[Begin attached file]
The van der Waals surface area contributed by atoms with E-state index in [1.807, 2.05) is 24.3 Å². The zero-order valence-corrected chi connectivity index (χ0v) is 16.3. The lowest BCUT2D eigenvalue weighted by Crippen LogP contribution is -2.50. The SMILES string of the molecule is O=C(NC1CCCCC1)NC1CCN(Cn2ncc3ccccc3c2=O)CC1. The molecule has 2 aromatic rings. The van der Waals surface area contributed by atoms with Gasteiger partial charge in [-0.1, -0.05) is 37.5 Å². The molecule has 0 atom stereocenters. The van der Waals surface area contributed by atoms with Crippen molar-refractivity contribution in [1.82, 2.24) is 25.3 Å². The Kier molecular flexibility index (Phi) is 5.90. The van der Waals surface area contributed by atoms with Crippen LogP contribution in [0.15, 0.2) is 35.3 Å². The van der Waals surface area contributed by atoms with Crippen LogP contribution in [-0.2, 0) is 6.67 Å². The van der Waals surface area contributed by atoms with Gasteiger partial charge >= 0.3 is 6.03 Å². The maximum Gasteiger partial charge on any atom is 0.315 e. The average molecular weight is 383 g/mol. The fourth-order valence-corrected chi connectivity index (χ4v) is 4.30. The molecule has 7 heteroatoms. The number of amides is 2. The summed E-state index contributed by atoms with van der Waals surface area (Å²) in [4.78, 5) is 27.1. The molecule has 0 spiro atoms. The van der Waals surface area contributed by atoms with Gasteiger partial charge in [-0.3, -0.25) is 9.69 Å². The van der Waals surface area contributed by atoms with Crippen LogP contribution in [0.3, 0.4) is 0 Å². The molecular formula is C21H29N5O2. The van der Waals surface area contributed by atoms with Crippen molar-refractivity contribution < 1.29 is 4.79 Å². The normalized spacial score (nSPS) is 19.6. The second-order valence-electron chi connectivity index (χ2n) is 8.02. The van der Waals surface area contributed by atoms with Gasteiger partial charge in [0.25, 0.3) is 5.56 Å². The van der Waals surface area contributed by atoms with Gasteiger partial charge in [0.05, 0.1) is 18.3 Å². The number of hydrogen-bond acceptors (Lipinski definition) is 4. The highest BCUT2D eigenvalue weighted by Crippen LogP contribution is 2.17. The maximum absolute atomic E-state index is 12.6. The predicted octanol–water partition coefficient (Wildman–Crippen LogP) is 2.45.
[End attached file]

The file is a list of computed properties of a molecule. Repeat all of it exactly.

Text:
The van der Waals surface area contributed by atoms with E-state index in [1.807, 2.05) is 24.3 Å². The zero-order valence-corrected chi connectivity index (χ0v) is 16.3. The lowest BCUT2D eigenvalue weighted by Crippen LogP contribution is -2.50. The SMILES string of the molecule is O=C(NC1CCCCC1)NC1CCN(Cn2ncc3ccccc3c2=O)CC1. The molecule has 2 aromatic rings. The van der Waals surface area contributed by atoms with Gasteiger partial charge in [-0.1, -0.05) is 37.5 Å². The molecule has 0 atom stereocenters. The van der Waals surface area contributed by atoms with Crippen molar-refractivity contribution in [1.82, 2.24) is 25.3 Å². The Kier molecular flexibility index (Phi) is 5.90. The van der Waals surface area contributed by atoms with Crippen LogP contribution in [0.15, 0.2) is 35.3 Å². The van der Waals surface area contributed by atoms with Crippen LogP contribution in [-0.2, 0) is 6.67 Å². The van der Waals surface area contributed by atoms with Gasteiger partial charge >= 0.3 is 6.03 Å². The maximum Gasteiger partial charge on any atom is 0.315 e. The average molecular weight is 383 g/mol. The fourth-order valence-corrected chi connectivity index (χ4v) is 4.30. The molecule has 7 heteroatoms. The number of amides is 2. The summed E-state index contributed by atoms with van der Waals surface area (Å²) in [4.78, 5) is 27.1. The molecule has 0 spiro atoms. The van der Waals surface area contributed by atoms with Gasteiger partial charge in [-0.3, -0.25) is 9.69 Å². The van der Waals surface area contributed by atoms with Crippen LogP contribution in [0.3, 0.4) is 0 Å². The molecular formula is C21H29N5O2. The van der Waals surface area contributed by atoms with Crippen molar-refractivity contribution < 1.29 is 4.79 Å². The normalized spacial score (nSPS) is 19.6. The second-order valence-electron chi connectivity index (χ2n) is 8.02. The van der Waals surface area contributed by atoms with Gasteiger partial charge in [0.25, 0.3) is 5.56 Å². The van der Waals surface area contributed by atoms with Gasteiger partial charge in [0.05, 0.1) is 18.3 Å². The number of hydrogen-bond acceptors (Lipinski definition) is 4. The highest BCUT2D eigenvalue weighted by Crippen LogP contribution is 2.17. The maximum absolute atomic E-state index is 12.6. The predicted octanol–water partition coefficient (Wildman–Crippen LogP) is 2.45.